4 ounces chevre (French-style goat cheese), softened
1/2 of a canned chipotle pepper, minced
2/3 cup flour
1/2 teaspoon salt
dash of cayenne
1/2 teaspoon cumin
1 egg yolk
1/3 cup milk
3 ears of corn (about 2 cups kernels)
2 egg whites
8 large raw shrimp, peeled
In a small bowl, combine cheese and chipotle pepper and mix well; set aside.
In a medium bowl, combine flour, salt, cayenne and cumin; stir well. Add 2 teaspoons oil, egg yolk and milk and whisk until smooth. Set aside.

Peel corn and place an ear on end in a bowl. With a sharp knife, cut the kernels from the cob. Repeat with remaining ears. You should have about 2 cups kernels. Stir the kernels into the batter.

In a clean bowl, beat the egg whites with an electric mixer until stiff. Fold gently but thoroughly into the corn batter.

Heat about 4 tablespoons oil in a large skillet. For each fritter, drop two rounded tablespoons of batter into skillet, spreading the mixture into a 3-inch disk with the spoon. Cook over medium-high heat until brown on both sides. Drain on paper towels, and keep warm in a 200-degree oven.

Skewer the shrimp, two per skewer, and grill or pan-grill just until tender. Place one or two fritters on each of four salad-size plates. Top each with a skewer of shrimp and a dollop of the chèvre mixture.

Makes four appetizer servings.


Darn it, we’ll miss the Montana State Fair, which runs through Sunday in Great Falls. We are traveling in the opposite direction. I had hoped to sample some of these midway snacks:

* Lefse (potato flatbread) at the Sons of Norway booth
* Walleye on a stick
* Foot-long (!) corn dogs
* Bacon-beef sundaes
* Deep-fried licorice

From Marty LaConte:
We have our chef’s aprons on for another amazing dinner cooked by Boy Scout Troop 334 in Green at Queen of Heaven Church. On Aug. 13 from 5 to 7:30 p.m. we will be serving an authentic Carolina slow-smoked barbecue.Two of our Scout dads have large commercial sized smokers and they will be camping out the night before in order to get the pork roasts started in the wee hours of the morning. Then at 5 p.m. the public is invited to dig in.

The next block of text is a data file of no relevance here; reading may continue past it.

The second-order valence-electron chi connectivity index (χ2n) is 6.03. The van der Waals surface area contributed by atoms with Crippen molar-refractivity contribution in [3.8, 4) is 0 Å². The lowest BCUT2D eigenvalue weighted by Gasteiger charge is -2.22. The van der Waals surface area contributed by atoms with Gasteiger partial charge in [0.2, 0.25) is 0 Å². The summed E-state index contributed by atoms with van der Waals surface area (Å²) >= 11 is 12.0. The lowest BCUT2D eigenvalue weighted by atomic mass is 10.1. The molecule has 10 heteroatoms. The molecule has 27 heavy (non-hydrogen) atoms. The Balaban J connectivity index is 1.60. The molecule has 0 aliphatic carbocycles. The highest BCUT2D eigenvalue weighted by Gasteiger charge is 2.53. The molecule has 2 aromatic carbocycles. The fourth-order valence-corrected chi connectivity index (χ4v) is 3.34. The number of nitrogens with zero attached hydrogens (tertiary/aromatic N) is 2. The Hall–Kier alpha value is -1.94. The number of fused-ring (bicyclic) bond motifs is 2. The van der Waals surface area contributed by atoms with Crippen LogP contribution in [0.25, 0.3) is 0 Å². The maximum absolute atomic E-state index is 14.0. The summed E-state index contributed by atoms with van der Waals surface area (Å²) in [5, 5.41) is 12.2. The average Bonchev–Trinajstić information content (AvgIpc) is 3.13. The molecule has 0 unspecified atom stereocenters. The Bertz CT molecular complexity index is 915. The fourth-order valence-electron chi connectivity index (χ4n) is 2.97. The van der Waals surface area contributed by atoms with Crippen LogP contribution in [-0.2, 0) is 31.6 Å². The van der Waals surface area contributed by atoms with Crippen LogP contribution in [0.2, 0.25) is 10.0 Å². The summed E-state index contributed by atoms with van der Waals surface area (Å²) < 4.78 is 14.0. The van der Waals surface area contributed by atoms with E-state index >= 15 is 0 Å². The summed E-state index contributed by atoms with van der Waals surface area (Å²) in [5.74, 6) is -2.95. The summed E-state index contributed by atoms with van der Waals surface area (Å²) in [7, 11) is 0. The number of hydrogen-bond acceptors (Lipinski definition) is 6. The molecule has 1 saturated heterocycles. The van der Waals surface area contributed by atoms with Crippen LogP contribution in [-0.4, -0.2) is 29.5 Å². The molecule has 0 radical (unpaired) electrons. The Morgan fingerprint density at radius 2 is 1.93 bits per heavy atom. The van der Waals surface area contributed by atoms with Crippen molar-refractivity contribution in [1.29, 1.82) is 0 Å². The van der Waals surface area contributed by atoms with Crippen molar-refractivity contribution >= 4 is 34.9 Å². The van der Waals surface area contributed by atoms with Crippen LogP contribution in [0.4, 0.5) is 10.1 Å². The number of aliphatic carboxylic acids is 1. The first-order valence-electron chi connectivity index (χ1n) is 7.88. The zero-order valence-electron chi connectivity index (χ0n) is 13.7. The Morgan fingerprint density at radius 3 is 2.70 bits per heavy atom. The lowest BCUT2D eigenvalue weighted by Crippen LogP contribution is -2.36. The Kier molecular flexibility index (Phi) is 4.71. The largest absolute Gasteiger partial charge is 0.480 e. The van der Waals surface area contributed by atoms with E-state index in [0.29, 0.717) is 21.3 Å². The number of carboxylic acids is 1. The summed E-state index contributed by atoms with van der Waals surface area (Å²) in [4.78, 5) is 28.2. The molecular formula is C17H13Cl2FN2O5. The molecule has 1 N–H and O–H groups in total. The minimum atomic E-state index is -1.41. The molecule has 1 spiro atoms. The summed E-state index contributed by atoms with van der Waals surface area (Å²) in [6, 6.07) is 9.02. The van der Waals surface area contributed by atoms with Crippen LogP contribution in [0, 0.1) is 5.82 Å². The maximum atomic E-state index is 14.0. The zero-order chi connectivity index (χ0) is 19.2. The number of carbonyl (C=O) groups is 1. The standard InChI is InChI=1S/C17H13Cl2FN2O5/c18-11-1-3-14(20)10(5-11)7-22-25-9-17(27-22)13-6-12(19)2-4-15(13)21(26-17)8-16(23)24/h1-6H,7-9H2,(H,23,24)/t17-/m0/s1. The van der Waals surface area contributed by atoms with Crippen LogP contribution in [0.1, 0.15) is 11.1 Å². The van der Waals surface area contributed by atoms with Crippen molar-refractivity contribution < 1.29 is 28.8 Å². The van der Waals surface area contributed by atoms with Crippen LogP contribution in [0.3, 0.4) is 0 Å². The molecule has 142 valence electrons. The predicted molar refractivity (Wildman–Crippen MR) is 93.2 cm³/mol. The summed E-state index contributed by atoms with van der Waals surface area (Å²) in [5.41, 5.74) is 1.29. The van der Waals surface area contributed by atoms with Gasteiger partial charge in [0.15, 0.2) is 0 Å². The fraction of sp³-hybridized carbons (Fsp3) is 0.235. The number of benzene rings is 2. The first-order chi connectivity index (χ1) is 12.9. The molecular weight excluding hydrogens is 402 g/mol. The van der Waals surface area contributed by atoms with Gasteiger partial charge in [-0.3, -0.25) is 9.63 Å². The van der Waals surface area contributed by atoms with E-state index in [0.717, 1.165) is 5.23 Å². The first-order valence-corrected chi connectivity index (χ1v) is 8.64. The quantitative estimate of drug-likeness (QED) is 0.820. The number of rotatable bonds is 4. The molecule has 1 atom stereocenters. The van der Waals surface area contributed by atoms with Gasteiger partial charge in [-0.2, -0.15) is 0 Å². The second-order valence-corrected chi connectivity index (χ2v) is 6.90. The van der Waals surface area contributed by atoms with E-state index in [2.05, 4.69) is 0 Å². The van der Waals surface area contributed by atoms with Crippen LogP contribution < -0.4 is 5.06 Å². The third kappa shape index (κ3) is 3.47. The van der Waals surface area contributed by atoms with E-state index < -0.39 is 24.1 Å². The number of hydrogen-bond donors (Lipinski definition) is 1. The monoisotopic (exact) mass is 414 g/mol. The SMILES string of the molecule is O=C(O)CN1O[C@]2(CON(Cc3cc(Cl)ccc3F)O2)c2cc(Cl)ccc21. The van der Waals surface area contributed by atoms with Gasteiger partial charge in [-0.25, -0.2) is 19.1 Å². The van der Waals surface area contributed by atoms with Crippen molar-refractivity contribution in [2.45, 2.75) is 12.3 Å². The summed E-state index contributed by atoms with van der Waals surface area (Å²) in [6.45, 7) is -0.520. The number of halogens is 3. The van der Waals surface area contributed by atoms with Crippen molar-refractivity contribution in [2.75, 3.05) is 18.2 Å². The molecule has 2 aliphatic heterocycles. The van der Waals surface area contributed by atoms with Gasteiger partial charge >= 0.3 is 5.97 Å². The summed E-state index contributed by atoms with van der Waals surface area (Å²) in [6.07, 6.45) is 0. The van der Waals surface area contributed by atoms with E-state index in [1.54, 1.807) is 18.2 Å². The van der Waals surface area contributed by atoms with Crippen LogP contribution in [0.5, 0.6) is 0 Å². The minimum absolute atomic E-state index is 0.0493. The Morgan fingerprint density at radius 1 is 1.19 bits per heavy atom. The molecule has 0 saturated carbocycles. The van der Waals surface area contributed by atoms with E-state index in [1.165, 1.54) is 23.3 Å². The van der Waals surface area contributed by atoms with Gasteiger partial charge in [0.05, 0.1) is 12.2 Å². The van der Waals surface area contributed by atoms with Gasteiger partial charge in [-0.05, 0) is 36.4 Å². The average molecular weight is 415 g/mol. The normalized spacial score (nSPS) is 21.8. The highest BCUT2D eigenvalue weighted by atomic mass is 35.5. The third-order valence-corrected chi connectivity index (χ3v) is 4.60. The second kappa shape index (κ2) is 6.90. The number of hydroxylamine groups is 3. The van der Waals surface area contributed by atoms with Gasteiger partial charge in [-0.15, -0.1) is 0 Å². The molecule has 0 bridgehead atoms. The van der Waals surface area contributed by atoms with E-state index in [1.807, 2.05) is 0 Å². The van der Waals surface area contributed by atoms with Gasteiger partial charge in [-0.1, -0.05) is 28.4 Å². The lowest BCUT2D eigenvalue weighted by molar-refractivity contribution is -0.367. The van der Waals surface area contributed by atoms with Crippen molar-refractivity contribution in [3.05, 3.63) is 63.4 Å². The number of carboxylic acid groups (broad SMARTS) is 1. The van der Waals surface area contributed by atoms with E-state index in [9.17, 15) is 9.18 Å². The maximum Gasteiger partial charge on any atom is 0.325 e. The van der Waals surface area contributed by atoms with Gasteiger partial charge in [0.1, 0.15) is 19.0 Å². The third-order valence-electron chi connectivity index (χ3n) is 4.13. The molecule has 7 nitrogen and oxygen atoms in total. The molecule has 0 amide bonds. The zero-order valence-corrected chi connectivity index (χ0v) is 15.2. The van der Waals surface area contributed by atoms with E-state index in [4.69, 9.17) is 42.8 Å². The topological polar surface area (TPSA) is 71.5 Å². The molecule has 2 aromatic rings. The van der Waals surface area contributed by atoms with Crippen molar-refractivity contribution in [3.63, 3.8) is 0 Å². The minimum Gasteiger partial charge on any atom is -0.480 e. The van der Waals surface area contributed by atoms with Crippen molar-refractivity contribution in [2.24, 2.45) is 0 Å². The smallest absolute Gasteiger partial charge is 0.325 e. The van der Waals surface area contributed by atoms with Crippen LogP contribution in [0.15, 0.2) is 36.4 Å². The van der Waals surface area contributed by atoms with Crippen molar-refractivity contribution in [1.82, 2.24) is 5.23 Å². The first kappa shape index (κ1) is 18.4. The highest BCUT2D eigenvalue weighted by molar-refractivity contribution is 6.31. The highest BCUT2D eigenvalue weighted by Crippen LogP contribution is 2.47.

We will have pulled pork roasted with a dry rub and three traditional sauces on the side (red, mustard and vinegar). The dinner will consist of smoked pulled pork, leg-thigh quarter chicken, smoked pork and beans, mac and cheese and cornbread.

We will be cooking for 600 but when it’s gone, it’s gone. The costs will be $10 for adults, $7 for children and $7 for all-sides dinner. The dinner is being held in conjunction with a church celebration with a car raffle, kids’ games and Iive music. It should be a great time so come hungry, bring Tony (but there won’t be any hot dogs) and maybe you’ll win a car.

Dear Marty: Tony and I will be there and, as good as it sounds, so will half of Akron. We’ll come early before the pig is gone.

June 30, 2016

Dear friends,

Everyone makes cold peanut noodles now but no one makes spicy cold soba noodles with basil-mint pesto. That’s because Nina Simonds and I just dreamed it up. Nina came up with the idea in her book, “Asian Noodles,” and I customized it to what I had in my cupboards.

The noodles are a home run for spicy-food lovers. Thin, slippery buckwheat noodles are bathed in a highly seasoned, medium-hot pesto sauce that clings to the pasta. It’s the kind of dish that would look unremarkable on a potluck buffet table, but be gone by the time you fetched the dish to take home.

I served the noodles with grilled steak Sunday. The recipe was a hail Mary after I discovered we had no potatoes, no rice and no vegetables on hand. I paged through Simonds’ noodle book and lifted the recipe for the pesto because my basil plants are beginning to produce excess leaves, and lord knows I have plenty of mint out back.

Simonds tosses the noodles with chicken and a vinaigrette, but I like the noodles with the just the pesto, which I changed to make more sauce-like. Specifically, I added some of the Vietnamese Lime and Chili Sauce I always have on hand. I use the sauce on salads, in stir fries and as a dipping sauce.